When CEO Alicia Navarro started Skimlinks 10 years ago, affiliate marketing was a transactional game. Drive the last click before a sale, scoop up the credit.
But that scenario didn’t reflect that content producers tend to bring value higher up the funnel.
“Affiliate is very good at rewarding and incentivizing last-click behavior,” she said. “But if you’re a marketer trying to properly allocate budget across all channels, it can be really deceiving.”
Giving retailers information about which publishers were actually responsible for the awareness that ultimately leads to a conversion, however, means that they can appropriately reward quality editorial content, Navarro noted.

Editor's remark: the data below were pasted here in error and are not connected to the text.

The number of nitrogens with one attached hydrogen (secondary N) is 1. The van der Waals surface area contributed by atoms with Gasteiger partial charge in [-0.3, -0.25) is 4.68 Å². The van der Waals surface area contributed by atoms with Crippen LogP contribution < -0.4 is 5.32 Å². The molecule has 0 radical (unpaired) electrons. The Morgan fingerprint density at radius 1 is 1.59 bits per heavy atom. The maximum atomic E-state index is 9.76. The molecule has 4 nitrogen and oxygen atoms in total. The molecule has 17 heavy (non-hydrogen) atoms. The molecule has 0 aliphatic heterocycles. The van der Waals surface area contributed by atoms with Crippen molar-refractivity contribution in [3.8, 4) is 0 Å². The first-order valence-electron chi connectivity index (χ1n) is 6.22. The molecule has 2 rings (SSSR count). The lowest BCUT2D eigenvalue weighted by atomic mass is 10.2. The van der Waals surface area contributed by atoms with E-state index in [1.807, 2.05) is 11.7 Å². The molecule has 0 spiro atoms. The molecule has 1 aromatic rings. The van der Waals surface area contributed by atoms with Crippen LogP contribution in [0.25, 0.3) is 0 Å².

In its early days, Skimlinks automated affiliate marketing processes like inserting tracking links into content and then keeping those links up to date.
But, increasingly, publishers use the service to capitalize on the purchase intent data generated by browsing and click behavior as readers engage with content. Skimlinks hosts a data co-op for its publishers to share that information, which in turn can be used to create anonymized segments based on predictions of future shopping behavior. Publishers get paid when their intent signals contribute to a segment used by a retailer in a programmatic exchange.
“With retargeting, you’re only getting people who have already gone to a retailer’s site,” Navarro said. “With what we’re calling ‘pre-targeting,’ you’re getting people who have been researching particular products or brands – the people who want to buy, they just haven’t clicked on a link yet.”
AdExchanger caught up with Navarro to talk all things affiliate.
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